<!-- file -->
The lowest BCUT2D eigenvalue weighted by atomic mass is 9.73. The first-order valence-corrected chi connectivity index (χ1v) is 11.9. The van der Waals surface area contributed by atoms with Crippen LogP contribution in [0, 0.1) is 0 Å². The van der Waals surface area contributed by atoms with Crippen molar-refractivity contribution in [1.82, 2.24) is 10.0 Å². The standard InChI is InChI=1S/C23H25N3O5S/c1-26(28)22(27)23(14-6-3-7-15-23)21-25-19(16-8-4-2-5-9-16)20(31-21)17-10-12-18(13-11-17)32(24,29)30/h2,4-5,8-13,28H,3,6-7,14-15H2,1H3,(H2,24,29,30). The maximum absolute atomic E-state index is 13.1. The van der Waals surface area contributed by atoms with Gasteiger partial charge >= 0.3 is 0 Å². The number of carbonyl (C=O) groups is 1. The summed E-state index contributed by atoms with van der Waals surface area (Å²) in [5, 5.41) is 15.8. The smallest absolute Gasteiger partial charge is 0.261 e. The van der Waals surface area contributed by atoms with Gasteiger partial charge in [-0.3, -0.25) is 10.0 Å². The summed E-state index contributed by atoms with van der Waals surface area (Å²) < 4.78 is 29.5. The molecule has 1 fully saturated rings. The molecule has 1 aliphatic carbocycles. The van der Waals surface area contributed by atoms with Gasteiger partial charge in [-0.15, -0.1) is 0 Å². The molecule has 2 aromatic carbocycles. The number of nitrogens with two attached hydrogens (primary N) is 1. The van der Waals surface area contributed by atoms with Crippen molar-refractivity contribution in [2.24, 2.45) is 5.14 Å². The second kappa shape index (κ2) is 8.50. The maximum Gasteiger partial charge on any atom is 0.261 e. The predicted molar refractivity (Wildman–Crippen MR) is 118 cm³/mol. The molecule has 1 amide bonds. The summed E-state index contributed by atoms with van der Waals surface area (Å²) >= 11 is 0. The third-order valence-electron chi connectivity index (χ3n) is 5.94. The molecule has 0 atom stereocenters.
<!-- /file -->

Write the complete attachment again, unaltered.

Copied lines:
The lowest BCUT2D eigenvalue weighted by atomic mass is 9.73. The first-order valence-corrected chi connectivity index (χ1v) is 11.9. The van der Waals surface area contributed by atoms with Crippen LogP contribution in [0, 0.1) is 0 Å². The van der Waals surface area contributed by atoms with Crippen molar-refractivity contribution in [1.82, 2.24) is 10.0 Å². The standard InChI is InChI=1S/C23H25N3O5S/c1-26(28)22(27)23(14-6-3-7-15-23)21-25-19(16-8-4-2-5-9-16)20(31-21)17-10-12-18(13-11-17)32(24,29)30/h2,4-5,8-13,28H,3,6-7,14-15H2,1H3,(H2,24,29,30). The maximum absolute atomic E-state index is 13.1. The van der Waals surface area contributed by atoms with Gasteiger partial charge >= 0.3 is 0 Å². The number of carbonyl (C=O) groups is 1. The summed E-state index contributed by atoms with van der Waals surface area (Å²) in [5, 5.41) is 15.8. The smallest absolute Gasteiger partial charge is 0.261 e. The van der Waals surface area contributed by atoms with Gasteiger partial charge in [-0.3, -0.25) is 10.0 Å². The summed E-state index contributed by atoms with van der Waals surface area (Å²) < 4.78 is 29.5. The molecule has 1 fully saturated rings. The molecule has 1 aliphatic carbocycles. The van der Waals surface area contributed by atoms with Gasteiger partial charge in [-0.15, -0.1) is 0 Å². The molecule has 2 aromatic carbocycles. The number of nitrogens with two attached hydrogens (primary N) is 1. The van der Waals surface area contributed by atoms with Crippen molar-refractivity contribution in [2.24, 2.45) is 5.14 Å². The second kappa shape index (κ2) is 8.50. The maximum Gasteiger partial charge on any atom is 0.261 e. The predicted molar refractivity (Wildman–Crippen MR) is 118 cm³/mol. The molecule has 1 amide bonds. The summed E-state index contributed by atoms with van der Waals surface area (Å²) >= 11 is 0. The third-order valence-electron chi connectivity index (χ3n) is 5.94. The molecule has 0 atom stereocenters.